When was the last time you witnessed a productive, thoughtful conversation in the comments section of a website? Better yet, when was the last time you participated in one?
Sadly, comment sections are too often commandeered by trolls, bots, and a deluge of scams. Which is a real shame, because their whole purpose is to help foster discussions and create communities around shared interests and inquiries. Today, the majority of our collective public discourse happens online – and too often it feels chaotic at best and toxic at worst. Instead of accepting this as business-as-usual, OpenWeb knew something needed to change.
But this wasn’t the only cultural conundrum OpenWeb hoped to address. They also saw that publishers – the institutions we look to for education, awareness, and accountability – were being squeezed dry by too many social media companies acting as middlemen between publishers’ work and the audiences reading and watching that work.
So OpenWeb merged moderation technology with civic responsibility to create a platform with a purpose — de-trolling digital discourse and helping publishers thrive.
OpenWeb offers publishers digital tools that enable them to host conversations locally instead of losing their viewers to social media platforms through their technology that incentivizes healthier, more substantive conversations.
Through this re-imagination of the “comments” section of publishers’ websites, they turn casual visitors into registered users, driving sustainable revenue for publishers and keeping vital ad revenue from going to social media monopolies.
When we met them, OpenWeb was passionate about their cause, yet less clear about how to share their story with the world. In late 2019, they invited COLLINS to craft visual and verbal identity, as well as a new brand narrative, that would reflect their evolution from an emergent B2B platform into a mission-driven enterprise.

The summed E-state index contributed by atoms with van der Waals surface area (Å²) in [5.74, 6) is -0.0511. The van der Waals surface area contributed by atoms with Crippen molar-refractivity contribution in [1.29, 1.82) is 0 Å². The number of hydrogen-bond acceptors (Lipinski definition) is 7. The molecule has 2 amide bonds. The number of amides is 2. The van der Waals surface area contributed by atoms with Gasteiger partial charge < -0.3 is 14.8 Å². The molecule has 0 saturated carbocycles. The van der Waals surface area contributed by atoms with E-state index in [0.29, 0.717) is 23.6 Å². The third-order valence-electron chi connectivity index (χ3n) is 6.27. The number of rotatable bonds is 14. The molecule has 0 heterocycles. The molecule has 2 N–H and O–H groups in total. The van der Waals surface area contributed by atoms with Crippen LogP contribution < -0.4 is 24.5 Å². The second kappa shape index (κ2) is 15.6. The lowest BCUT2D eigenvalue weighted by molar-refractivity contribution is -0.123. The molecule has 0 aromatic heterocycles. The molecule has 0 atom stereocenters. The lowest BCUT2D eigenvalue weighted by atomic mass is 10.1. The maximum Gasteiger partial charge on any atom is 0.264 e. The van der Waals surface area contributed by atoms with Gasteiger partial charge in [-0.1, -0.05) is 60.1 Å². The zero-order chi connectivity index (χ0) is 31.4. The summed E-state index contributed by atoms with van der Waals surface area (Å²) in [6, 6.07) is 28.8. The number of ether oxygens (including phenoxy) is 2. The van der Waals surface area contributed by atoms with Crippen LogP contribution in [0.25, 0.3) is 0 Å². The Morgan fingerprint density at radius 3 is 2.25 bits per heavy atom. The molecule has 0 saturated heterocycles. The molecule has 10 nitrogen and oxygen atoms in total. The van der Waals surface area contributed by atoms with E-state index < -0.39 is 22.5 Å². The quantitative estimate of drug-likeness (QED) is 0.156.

OpenWeb understood that if we want to have better conversations online, we need better hosts — hosts who encourage and incentivize good behavior, not casual cruelty. Who better to serve in this role than publishers themselves?
By equipping publishers with the tools they need to host better conversations, people will seek out their platforms, then stay and talk about what they’ve seen or read. Publishers will grow and thrive. And we will all benefit from the ripple effect positive conversations can have on society at large.
In a category where most moderation providers are seen by publishers as off-the-shelf, interchangeable vendors, OpenWeb needed to be understood as a reliable, valuable partner. A company that cared deeply about the success of publishers. To do this, we crafted an OpenWeb voice that speaks with gravity, urgency, and idealism.
We began with a new symbol that tells a story of exchange, enlightenment, and harmony that can exist within widely differing perspectives. This symbol stands for OpenWeb, as well as its larger mission of improving the quality of conversations online.
As a company with written communication at its core (and the core of its publisher partners) we borrowed from bold, striking, typographic headline styles of early 20th-century newspapers, a vernacular familiar to publishers, that would speak to them in a provocative voice that also conveyed trust.
We also found new tools to visualize OpenWeb’s products and the conversations people are having on them. We introduced a unique design and visual system that mirrors the dichotomy of different POVs and the growth that can happen through their exchange.
With their new story, identity and voice, OpenWeb is on its way to fulfilling the promise of its name – creating a more open web to exchange ideas, civilly – and restoring more power to publishers along the way.
- Dashiell Alison
- Ian Aronson
- Megan Bowker
- Madeleine Carrucan
- Tom Elia
- Tomas Markevicius
- Eric Park
- Barney Stepney
- Niamh Walsh
- Tom Wilder
- Roee Goldberg
- Tomer Inbar
- Nadav Shoval